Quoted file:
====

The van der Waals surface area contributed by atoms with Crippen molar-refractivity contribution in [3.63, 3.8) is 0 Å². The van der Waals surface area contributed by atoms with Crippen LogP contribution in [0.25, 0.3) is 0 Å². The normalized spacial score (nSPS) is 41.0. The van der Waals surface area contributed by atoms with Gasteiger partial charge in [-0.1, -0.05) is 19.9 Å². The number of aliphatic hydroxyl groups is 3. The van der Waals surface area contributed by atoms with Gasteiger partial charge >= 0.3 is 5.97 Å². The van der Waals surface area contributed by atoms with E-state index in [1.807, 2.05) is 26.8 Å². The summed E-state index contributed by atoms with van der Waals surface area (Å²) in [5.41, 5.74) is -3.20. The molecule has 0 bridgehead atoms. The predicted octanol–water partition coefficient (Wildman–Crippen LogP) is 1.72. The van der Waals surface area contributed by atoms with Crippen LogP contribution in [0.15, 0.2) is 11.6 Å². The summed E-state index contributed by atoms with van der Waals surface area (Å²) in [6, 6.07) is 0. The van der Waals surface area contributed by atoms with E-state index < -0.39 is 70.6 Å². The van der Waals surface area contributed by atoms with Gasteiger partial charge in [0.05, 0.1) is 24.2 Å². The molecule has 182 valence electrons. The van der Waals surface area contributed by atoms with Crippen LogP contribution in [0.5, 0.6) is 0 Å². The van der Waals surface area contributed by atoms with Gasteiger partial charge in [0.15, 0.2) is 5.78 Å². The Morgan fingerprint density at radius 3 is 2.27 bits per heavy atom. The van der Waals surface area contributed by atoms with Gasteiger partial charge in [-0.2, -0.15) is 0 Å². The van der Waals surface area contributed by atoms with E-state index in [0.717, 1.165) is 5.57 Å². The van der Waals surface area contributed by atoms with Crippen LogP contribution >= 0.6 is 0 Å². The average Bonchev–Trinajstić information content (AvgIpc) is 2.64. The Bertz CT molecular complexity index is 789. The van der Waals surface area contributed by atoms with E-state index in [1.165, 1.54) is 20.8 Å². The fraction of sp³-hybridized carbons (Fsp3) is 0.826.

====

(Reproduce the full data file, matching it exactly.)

The van der Waals surface area contributed by atoms with Crippen molar-refractivity contribution in [3.63, 3.8) is 0 Å². The van der Waals surface area contributed by atoms with Crippen LogP contribution in [0.25, 0.3) is 0 Å². The normalized spacial score (nSPS) is 41.0. The van der Waals surface area contributed by atoms with Gasteiger partial charge in [-0.1, -0.05) is 19.9 Å². The number of aliphatic hydroxyl groups is 3. The van der Waals surface area contributed by atoms with Gasteiger partial charge >= 0.3 is 5.97 Å². The van der Waals surface area contributed by atoms with E-state index in [1.807, 2.05) is 26.8 Å². The summed E-state index contributed by atoms with van der Waals surface area (Å²) in [5.41, 5.74) is -3.20. The molecule has 0 bridgehead atoms. The predicted octanol–water partition coefficient (Wildman–Crippen LogP) is 1.72. The van der Waals surface area contributed by atoms with Crippen LogP contribution in [0.15, 0.2) is 11.6 Å². The summed E-state index contributed by atoms with van der Waals surface area (Å²) in [6, 6.07) is 0. The van der Waals surface area contributed by atoms with E-state index < -0.39 is 70.6 Å². The van der Waals surface area contributed by atoms with Gasteiger partial charge in [0.05, 0.1) is 24.2 Å². The molecule has 182 valence electrons. The van der Waals surface area contributed by atoms with Crippen LogP contribution in [0.5, 0.6) is 0 Å². The van der Waals surface area contributed by atoms with Gasteiger partial charge in [0.15, 0.2) is 5.78 Å². The Morgan fingerprint density at radius 3 is 2.27 bits per heavy atom. The van der Waals surface area contributed by atoms with Gasteiger partial charge in [-0.2, -0.15) is 0 Å². The van der Waals surface area contributed by atoms with E-state index in [0.717, 1.165) is 5.57 Å². The van der Waals surface area contributed by atoms with Crippen LogP contribution >= 0.6 is 0 Å². The average Bonchev–Trinajstić information content (AvgIpc) is 2.64. The Bertz CT molecular complexity index is 789. The van der Waals surface area contributed by atoms with E-state index in [1.165, 1.54) is 20.8 Å². The fraction of sp³-hybridized carbons (Fsp3) is 0.826.